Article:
On 18 and 19 January 2021, there are further delays and reductions in the number of Pfizer–BioNTech COVID-19 vaccines.
On 20 January 2021, the vaccination campaign was slowed down due to a lack of vaccine stock.
On 20 January 2021, AstraZeneca delays the delivery of the vaccine and reduces the expected quantities for deliveries across Europe.
The delay in vaccine supply is delaying the vaccination campaign. On January 29, 2021, Moderna also cut vaccine supplies by 20%. About 300,000 doses are missing in the supply of vaccines provided for in the agreements with Moderna.
The European Union is in sharp confrontation with AstraZeneca on the timing and quantity of vaccine supplies. This leads to a serious delay in the Italian and European vaccination campaign.
On 30 January 2021, AIFA limits the administration of the AstraZeneca vaccine from 18 to 55 years.
On 2 February 2021, the vaccination campaign is slowing sharply due to a lack of deliveries of vaccines by pharmaceutical companies.
On 6 February 2021, the first 249,600 doses of the AstraZeneca vaccine arrived in Italy.
On 12 February 2021, the Genoese architect Renzo Piano was the first to undergo vaccination on Silver Vaccine Day that opens the vaccination campaign for the persons over 80 years old in Liguria.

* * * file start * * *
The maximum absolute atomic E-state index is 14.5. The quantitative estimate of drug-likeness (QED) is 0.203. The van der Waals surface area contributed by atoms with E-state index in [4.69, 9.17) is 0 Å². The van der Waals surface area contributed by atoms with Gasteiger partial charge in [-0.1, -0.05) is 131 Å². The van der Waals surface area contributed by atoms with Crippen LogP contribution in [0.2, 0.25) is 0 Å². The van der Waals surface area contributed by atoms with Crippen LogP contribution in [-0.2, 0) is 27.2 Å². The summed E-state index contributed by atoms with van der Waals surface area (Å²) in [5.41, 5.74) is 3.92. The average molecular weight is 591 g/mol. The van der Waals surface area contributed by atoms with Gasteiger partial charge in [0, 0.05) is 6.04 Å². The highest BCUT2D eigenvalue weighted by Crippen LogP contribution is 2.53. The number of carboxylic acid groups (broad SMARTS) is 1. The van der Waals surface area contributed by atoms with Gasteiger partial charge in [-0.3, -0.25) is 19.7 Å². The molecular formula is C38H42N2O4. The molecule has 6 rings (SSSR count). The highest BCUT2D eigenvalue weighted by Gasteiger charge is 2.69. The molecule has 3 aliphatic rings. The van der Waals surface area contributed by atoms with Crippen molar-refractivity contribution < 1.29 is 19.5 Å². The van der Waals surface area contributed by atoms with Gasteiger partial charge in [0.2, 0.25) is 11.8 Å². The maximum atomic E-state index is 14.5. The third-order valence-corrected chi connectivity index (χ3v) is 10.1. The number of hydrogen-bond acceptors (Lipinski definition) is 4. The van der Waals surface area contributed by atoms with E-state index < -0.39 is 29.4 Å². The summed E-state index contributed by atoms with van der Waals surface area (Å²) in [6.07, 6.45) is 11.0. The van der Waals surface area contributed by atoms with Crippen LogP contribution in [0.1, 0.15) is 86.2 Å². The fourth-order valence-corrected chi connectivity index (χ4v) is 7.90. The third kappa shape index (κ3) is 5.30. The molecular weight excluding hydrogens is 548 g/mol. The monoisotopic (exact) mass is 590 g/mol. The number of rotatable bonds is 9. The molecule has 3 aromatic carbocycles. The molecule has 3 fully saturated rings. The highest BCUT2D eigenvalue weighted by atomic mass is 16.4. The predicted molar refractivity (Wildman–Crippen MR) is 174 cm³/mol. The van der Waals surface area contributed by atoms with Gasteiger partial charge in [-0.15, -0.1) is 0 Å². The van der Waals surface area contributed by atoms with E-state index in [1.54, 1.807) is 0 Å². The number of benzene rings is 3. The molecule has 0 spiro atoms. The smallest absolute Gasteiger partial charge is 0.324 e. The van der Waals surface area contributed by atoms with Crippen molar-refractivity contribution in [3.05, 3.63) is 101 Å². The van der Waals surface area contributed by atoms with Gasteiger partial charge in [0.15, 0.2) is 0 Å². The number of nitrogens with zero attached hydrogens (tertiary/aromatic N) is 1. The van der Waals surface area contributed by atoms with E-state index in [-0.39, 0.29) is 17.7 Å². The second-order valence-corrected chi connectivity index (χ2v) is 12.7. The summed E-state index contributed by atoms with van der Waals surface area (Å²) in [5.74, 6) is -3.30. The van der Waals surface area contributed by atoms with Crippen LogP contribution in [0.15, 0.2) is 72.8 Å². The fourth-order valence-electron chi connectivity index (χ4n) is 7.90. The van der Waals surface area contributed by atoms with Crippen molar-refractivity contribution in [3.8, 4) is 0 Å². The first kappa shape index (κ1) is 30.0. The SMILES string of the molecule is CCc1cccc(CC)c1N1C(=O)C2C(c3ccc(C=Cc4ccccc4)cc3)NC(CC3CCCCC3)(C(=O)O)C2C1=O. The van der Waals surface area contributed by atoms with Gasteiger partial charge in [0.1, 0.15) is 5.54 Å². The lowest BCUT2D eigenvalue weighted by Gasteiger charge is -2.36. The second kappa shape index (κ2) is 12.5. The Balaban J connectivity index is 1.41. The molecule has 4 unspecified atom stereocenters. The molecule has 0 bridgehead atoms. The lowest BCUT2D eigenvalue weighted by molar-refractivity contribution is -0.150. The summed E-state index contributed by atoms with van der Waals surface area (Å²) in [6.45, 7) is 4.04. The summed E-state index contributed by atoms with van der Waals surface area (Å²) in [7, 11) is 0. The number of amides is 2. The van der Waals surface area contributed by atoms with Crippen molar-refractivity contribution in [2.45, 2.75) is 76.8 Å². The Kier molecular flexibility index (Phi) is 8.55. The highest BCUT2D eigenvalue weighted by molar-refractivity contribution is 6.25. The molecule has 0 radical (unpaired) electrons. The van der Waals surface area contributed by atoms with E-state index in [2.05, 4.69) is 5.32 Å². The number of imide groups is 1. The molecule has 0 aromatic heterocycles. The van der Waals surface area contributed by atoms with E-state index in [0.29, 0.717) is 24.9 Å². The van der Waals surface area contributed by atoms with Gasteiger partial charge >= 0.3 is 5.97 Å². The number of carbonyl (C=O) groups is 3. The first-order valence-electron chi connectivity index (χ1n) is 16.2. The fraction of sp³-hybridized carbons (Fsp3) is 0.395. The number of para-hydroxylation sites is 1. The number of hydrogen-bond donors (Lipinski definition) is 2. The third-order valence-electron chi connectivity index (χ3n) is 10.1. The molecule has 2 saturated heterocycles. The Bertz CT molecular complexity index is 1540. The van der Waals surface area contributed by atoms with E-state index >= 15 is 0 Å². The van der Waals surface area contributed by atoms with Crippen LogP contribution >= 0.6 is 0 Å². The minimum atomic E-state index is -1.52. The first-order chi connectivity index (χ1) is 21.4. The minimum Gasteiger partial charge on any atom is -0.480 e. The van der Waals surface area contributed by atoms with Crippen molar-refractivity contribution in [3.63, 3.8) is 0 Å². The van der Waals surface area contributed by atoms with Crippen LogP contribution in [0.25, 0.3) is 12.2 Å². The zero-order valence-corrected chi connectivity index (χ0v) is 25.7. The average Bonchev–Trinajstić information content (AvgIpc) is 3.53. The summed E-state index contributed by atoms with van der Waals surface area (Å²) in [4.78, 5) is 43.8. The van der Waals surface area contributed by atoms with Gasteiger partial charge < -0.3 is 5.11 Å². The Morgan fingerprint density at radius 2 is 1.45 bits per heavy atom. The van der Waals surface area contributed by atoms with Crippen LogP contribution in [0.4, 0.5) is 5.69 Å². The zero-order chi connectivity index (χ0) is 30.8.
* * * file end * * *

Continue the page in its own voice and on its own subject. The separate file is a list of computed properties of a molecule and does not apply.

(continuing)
On 17 February 2021, AIFA extend the administration of the AstraZeneca vaccine until 65 years old.
On 18 February 2021, the senator for life, Liliana Segre was vaccinated at Fatebenefratelli Hospital in Milan. She was received by the President of the Lombardy Region, Attilio Fontana, and the Vice President and Assessor of Welfare, Letizia Moratti.
On 20 February 2021, AstraZeneca reduced vaccine supplies by 15%.
On 23 February 2021, AstraZeneca plans to supply less than half of the doses of vaccine preordered to the European Union.
On 26 February 2021, the vaccination clinics increased to 1436, up from the initial 293.
On 1 March 2021, The General of the Italian Army Francesco Paolo Figliuolo is the new special commissioner to replace Domenico Arcuri.